In Friday trading weekend and Monday physical natural gas was higher on average, but the market was highly split. Titanic weather-driven gains in the East overwhelmed losses in the Rockies, California, and the Midcontinent. The NGI National Spot Gas Average rose 7 cents to $2.72.
Futures trading was far less exciting, with the spot July contract rising 1.1 cents to $3.039 and August climbing nine-tenths of a cent to $3.071.
By Monday high temperatures along the Eastern Seaboard are expected to soar. Forecaster Wunderground.com predicted the Friday high in Boston of 76 degrees would climb to 78 but reach a sweltering 92 by Monday, 18 degrees above its seasonal norm. New York City's Friday peak of 82 was expected to reach 85 Saturday and a searing 95 Monday, 14 degrees above normal. Philadelphia's max Friday of 84 was anticipated to reach 86 Saturday and 94 Monday, 13 degrees above normal.
Gas at the Algonquin Citygate jumped 62 cents to $2.76 and deliveries to Iroquois Waddington soared 82 cents to $2.95. Packages on Tennessee Zone 6 200 L vaulted 73 cents to $2.85.
Other market points were mostly lower. Gas at the Chicago Citygate rose 2 cents to $2.84 and gas at the Henry Hub advanced 4 cents to $2.98. Gas on El Paso Permian fell 12 cents to $2.51 and deliveries to Panhandle Eastern gave up 6 cents to $2.58.
Parcels at Opal tumbled 12 cents to $2.51 and gas at the PG&E Citygate were quoted a nickel lower at $3.08.
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Bulls are likely viewing the recent rig report with quiet apprehension.
Oklahoma led the states in drilling rig additions during the week ended Friday, adding five units to end at 131 active, according to Baker Hughes Inc. (BHI). That's up sharply from the year-ago tally of 58 active rigs.
The Midcontinent state is home to the STACK (Sooner Trend of the Anadarko Basin, mostly in Canadian and Kingfisher counties), which was a standout in the Oklahoma pack during the week just ended, adding four rigs to end at 42 running. That's up from 16 rigs one year ago.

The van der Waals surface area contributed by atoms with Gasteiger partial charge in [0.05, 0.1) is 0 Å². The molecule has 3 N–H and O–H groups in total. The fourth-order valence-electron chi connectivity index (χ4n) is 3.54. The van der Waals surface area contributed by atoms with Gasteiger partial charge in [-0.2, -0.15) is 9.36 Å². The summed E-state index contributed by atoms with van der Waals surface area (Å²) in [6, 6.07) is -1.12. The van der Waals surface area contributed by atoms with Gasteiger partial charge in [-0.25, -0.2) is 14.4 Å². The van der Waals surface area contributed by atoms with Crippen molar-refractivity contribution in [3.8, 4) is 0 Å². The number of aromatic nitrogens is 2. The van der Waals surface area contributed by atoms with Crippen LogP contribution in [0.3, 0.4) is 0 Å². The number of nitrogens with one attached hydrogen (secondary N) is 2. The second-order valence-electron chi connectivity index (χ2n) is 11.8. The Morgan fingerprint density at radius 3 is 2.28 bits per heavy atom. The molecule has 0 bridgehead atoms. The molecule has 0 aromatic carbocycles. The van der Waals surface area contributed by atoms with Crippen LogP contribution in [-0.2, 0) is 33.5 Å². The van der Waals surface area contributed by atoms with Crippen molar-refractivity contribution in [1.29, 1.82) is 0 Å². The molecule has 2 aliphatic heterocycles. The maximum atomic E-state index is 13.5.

July futures managed to open a penny higher Friday morning at $3.04 as traders digested Thursday's positive market response to an otherwise bearish storage report and weather forecasts for next week continue hot.
Overnight weather models continued with a warm theme with cooling loads expected to be above average. "[Friday's] 11-15 day period forecast is warmer than yesterday's forecast over the West and adjacent portions of the central and southern US," said WSI Corp. in a morning report to clients.
"The Northeast is a touch cooler." Continental United States population-weighted cooling degree days (CDD) "are up 1.5 for Days 11-14 and are now forecast to be 53.3 for the whole period, which are 10.9 above average.
"The case can be made for risks in either direction. The northern tier and East have a slight cooler risk, while the West and south central US have the potential to run a touch hotter."
Analysts see a firm market for the near term. "This market's ability to work higher in spite of a much larger than expected supply injection attests to a firm undertone that is being facilitated by some warmer temperature forecasts," said Jim Ritterbusch of Ritterbusch and Associates in a morning note to clients.
"Although the expected above normal temps appear limited mainly to the northeast quadrant, deviations from normal are beginning to appear sufficient to drive a renewed contraction in the supply overhang. And while yesterday's 12 Bcf expansion in the supply surplus is likely to be followed by another slight increase in the overhang with next week's EIA, this trend appears temporary.
"Furthermore, warm weather views within heavily populated regions at this early stage of the CDD cycle tend to prompt an exaggerated price response. This show of support is likely sustainable at least for another 2-3 days given some expected hot Midwest temperatures that are likely to strengthen the cash basis in setting the stage for ultimate gain up into the 3.20-3.25 zone."